Wisconsin GOP Bill Seeks To Ban Transgender Athletes From Women's Sports
In Wisconsin, transgender athletes would be banned from participating in girls’ and women’s sports, under a bill introduced by Republican lawmakers. The ban would apply to public and private schools from kindergarten through college.
The Wisconsin proposal faces an almost certain veto from Democratic Gov. Tony Evers should it pass the Republican-controlled Legislature.
Rep. Barb Dittrich, a Republican from Oconomowoc who introduced the Wisconsin measures, said Evers would be a “sexist” if he doesn't support them.
“If the governor is truly for women, why would he not sign something like this?” Dittrich said. “It is wholly unfair for a women to be competing and think she’s only competing against other females.”
Evers tweeted his support for transgender people, but did not comment on the specific proposals.
My message to Wisconsin’s transgender kids and students today is simple: I see you. You are welcome, you are wanted, and you belong.— Governor Tony Evers (@GovEvers) March 2, 2021
Supporters of the proposals argue that transgender girls have an unfair physical advantage. Opponents say such proposals violate not only Title IX of federal education law prohibiting sex discrimination, but also rulings by the U.S. Supreme Court. Opponents also argue that such bans will further marginalize vulnerable students and hurt the state’s economy by making it more difficult to recruit both athletes and businesses.
Five Democrats who are part of the Wisconsin Legislature’s LGBTQ Caucus issued a statement condemning the bills, calling them “cruel and discriminatory.”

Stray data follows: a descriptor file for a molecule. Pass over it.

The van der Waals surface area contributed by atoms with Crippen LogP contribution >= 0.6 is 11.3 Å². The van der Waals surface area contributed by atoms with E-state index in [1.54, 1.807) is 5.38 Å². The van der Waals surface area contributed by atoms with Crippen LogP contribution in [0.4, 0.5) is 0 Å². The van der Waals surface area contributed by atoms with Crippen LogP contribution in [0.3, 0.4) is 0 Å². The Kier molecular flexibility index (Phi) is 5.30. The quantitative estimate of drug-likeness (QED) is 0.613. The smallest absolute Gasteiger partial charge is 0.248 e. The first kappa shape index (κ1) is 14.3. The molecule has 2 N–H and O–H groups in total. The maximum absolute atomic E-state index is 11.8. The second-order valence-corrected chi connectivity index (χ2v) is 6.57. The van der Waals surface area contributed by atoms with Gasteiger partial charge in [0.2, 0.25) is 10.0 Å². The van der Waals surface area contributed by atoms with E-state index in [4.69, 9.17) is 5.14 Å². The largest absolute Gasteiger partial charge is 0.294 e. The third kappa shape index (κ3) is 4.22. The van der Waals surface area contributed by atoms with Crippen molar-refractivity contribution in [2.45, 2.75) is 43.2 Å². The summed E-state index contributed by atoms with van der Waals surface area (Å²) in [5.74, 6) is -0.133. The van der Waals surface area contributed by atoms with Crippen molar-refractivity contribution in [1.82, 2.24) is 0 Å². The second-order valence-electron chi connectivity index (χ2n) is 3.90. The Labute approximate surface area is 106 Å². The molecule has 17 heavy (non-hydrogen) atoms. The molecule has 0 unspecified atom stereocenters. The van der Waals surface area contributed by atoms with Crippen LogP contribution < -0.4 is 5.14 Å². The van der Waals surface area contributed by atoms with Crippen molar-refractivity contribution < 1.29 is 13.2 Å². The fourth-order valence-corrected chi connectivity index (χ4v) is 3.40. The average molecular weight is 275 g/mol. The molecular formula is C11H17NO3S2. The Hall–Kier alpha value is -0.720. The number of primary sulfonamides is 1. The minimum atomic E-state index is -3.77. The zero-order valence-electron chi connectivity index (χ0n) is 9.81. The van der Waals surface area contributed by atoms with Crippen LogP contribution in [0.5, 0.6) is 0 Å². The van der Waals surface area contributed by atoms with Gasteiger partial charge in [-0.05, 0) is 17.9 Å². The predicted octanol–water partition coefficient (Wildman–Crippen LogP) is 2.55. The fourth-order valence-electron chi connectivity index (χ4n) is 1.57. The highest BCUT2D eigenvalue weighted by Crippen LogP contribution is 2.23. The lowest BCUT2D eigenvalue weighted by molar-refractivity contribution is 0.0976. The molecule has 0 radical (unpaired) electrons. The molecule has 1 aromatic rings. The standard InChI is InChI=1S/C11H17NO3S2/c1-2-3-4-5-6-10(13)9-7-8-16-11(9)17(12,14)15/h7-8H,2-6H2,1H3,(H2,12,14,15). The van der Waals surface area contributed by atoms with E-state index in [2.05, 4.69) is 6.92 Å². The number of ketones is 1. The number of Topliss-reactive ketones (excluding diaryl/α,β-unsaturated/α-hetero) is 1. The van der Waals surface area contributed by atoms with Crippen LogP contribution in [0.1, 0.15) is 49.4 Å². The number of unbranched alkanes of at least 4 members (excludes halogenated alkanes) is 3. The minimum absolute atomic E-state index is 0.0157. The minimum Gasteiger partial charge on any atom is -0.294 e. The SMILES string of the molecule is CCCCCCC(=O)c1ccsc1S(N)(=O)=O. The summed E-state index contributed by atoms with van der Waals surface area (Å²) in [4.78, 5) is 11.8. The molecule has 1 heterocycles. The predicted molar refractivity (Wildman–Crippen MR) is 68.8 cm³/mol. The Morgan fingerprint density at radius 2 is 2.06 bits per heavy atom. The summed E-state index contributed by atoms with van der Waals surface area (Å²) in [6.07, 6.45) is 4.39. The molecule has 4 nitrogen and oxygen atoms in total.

Speed skater Bonnie Blair Cruikshank, who appeared in four Olympics, winning five gold medals and one bronze medal, joined supporters in saying the law change was needed to preserve the integrity of girls' and women's sports. Cruikshank said she had to take tests to prove she was a woman and then faced others who were taking performance-enhancing drugs.
“Athletes should not have to compete in an unfair environment and women’s sports should be protected,” she said in a video message.
Rep. Janel Brandtjen, of Menomonee Falls, said, "We want a fair playing field.”
“You can’t win against men,” Brandtjen said. “That’s the biology, the reality. And honestly, you’ll ruin women’s sports forever. Why would you compete if you knew you couldn’t win?"
Wisconsin joins 17 other states considering restrictions on athletics or gender-confirming health care for transgender minors this year, including North Dakota and South Dakota, according to the Human Rights Campaign, an LGBTQ advocacy group.
Cathryn Oakley, legislative director for the group, said the push to ban transgender athletes isn’t about addressing any problems, but rather the next wave of a “losing political fight against equality.”
“These groups are working together to manufacture fear about trans folks participating in sports in the same way that they manufactured fear about bathroom access and marriage equality before that," Oakley said.
One of those who spoke Tuesday in support the Wisconsin effort is Julaine Appling, director of Wisconsin Family Action, a prominent conservative group that also opposes gay marriage and abortion rights.
Last year, Idaho became the first state to pass such a ban, but a federal court blocked its enforcement. In Connecticut, several girls are challenging a state law that allows transgender athletes to participate in female sports.
The Wisconsin bills would allow students to join teams only that correspond to their biological sex as assigned by a doctor at birth, unless the sport is classified as “coed.” It would apply to public and private schools, as well as the University of Wisconsin and technical colleges.
The proposals come as a growing number of state high school athletic associations in the U.S. have enabled transgender athletes to play on teams based on their gender identity, and the NCAA has trans-inclusive guidelines for all its member schools.
Democratic President Joe Biden signed an executive order Jan. 20 — the day he took office — that bans discrimination based on gender identity in school sports and elsewhere. Later, he nullified the Trump administration’s ban on transgender military service. Former President Donald Trump had rolled back protections for transgender people while in office.